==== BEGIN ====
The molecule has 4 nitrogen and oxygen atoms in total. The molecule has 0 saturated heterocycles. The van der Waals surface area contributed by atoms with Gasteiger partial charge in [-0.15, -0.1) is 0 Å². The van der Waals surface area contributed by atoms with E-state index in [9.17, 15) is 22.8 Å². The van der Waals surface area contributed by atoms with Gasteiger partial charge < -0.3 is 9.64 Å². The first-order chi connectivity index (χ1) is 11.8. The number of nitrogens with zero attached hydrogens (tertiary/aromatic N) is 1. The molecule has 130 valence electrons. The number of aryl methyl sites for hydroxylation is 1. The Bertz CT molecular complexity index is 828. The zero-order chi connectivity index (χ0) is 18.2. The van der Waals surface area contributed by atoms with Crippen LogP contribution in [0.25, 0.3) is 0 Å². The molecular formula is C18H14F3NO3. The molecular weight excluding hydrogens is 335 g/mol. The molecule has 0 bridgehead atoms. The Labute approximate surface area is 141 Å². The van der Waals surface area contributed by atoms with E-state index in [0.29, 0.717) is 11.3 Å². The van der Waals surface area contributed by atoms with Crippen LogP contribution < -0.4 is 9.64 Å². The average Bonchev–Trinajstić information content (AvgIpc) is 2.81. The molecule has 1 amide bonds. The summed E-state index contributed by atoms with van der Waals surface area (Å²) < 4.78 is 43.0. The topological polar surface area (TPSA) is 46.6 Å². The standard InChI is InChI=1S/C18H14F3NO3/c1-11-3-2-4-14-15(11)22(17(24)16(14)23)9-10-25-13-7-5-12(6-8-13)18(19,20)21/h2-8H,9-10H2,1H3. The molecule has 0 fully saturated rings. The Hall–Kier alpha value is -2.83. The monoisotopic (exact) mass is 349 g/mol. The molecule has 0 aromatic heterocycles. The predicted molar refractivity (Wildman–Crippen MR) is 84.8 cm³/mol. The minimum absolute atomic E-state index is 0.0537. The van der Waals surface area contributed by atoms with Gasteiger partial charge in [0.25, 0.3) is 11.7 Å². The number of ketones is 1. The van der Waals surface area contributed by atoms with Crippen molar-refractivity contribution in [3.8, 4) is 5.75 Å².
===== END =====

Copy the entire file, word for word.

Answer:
The molecule has 4 nitrogen and oxygen atoms in total. The molecule has 0 saturated heterocycles. The van der Waals surface area contributed by atoms with Gasteiger partial charge in [-0.15, -0.1) is 0 Å². The van der Waals surface area contributed by atoms with E-state index in [9.17, 15) is 22.8 Å². The van der Waals surface area contributed by atoms with Gasteiger partial charge < -0.3 is 9.64 Å². The first-order chi connectivity index (χ1) is 11.8. The number of nitrogens with zero attached hydrogens (tertiary/aromatic N) is 1. The molecule has 130 valence electrons. The number of aryl methyl sites for hydroxylation is 1. The Bertz CT molecular complexity index is 828. The zero-order chi connectivity index (χ0) is 18.2. The van der Waals surface area contributed by atoms with Crippen LogP contribution in [0.25, 0.3) is 0 Å². The molecular formula is C18H14F3NO3. The molecular weight excluding hydrogens is 335 g/mol. The molecule has 0 bridgehead atoms. The Labute approximate surface area is 141 Å². The van der Waals surface area contributed by atoms with E-state index in [0.29, 0.717) is 11.3 Å². The van der Waals surface area contributed by atoms with Crippen LogP contribution < -0.4 is 9.64 Å². The average Bonchev–Trinajstić information content (AvgIpc) is 2.81. The molecule has 1 amide bonds. The summed E-state index contributed by atoms with van der Waals surface area (Å²) < 4.78 is 43.0. The topological polar surface area (TPSA) is 46.6 Å². The standard InChI is InChI=1S/C18H14F3NO3/c1-11-3-2-4-14-15(11)22(17(24)16(14)23)9-10-25-13-7-5-12(6-8-13)18(19,20)21/h2-8H,9-10H2,1H3. The molecule has 0 fully saturated rings. The Hall–Kier alpha value is -2.83. The monoisotopic (exact) mass is 349 g/mol. The molecule has 0 aromatic heterocycles. The predicted molar refractivity (Wildman–Crippen MR) is 84.8 cm³/mol. The minimum absolute atomic E-state index is 0.0537. The van der Waals surface area contributed by atoms with Gasteiger partial charge in [0.25, 0.3) is 11.7 Å². The number of ketones is 1. The van der Waals surface area contributed by atoms with Crippen molar-refractivity contribution in [3.8, 4) is 5.75 Å².